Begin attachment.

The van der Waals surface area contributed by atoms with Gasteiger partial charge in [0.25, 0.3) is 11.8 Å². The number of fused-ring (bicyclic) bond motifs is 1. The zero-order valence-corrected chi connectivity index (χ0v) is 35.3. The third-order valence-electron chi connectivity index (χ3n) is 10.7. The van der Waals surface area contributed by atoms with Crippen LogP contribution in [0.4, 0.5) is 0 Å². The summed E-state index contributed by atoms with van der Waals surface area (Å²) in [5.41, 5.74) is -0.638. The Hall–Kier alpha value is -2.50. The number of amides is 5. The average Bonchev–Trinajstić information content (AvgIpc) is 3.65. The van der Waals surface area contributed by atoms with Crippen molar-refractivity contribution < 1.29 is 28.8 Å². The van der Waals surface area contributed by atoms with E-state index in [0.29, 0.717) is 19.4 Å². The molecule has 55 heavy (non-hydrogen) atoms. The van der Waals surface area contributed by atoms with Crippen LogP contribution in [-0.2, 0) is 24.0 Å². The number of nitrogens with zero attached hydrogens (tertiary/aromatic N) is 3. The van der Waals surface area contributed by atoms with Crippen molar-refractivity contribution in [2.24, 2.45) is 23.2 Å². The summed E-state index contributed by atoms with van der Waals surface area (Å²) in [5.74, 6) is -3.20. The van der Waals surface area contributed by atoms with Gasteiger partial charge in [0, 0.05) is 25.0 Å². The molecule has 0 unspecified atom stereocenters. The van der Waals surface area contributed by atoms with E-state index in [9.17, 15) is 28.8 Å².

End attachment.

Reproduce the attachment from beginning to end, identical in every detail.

The van der Waals surface area contributed by atoms with Gasteiger partial charge in [0.25, 0.3) is 11.8 Å². The number of fused-ring (bicyclic) bond motifs is 1. The zero-order valence-corrected chi connectivity index (χ0v) is 35.3. The third-order valence-electron chi connectivity index (χ3n) is 10.7. The van der Waals surface area contributed by atoms with Crippen LogP contribution in [0.4, 0.5) is 0 Å². The summed E-state index contributed by atoms with van der Waals surface area (Å²) in [5.41, 5.74) is -0.638. The Hall–Kier alpha value is -2.50. The number of amides is 5. The average Bonchev–Trinajstić information content (AvgIpc) is 3.65. The van der Waals surface area contributed by atoms with Crippen molar-refractivity contribution < 1.29 is 28.8 Å². The van der Waals surface area contributed by atoms with E-state index in [0.29, 0.717) is 19.4 Å². The molecule has 55 heavy (non-hydrogen) atoms. The van der Waals surface area contributed by atoms with Crippen LogP contribution in [-0.2, 0) is 24.0 Å². The number of nitrogens with zero attached hydrogens (tertiary/aromatic N) is 3. The van der Waals surface area contributed by atoms with Crippen molar-refractivity contribution in [2.24, 2.45) is 23.2 Å². The summed E-state index contributed by atoms with van der Waals surface area (Å²) in [5.74, 6) is -3.20. The van der Waals surface area contributed by atoms with Gasteiger partial charge in [0, 0.05) is 25.0 Å². The molecule has 0 unspecified atom stereocenters. The van der Waals surface area contributed by atoms with E-state index in [9.17, 15) is 28.8 Å².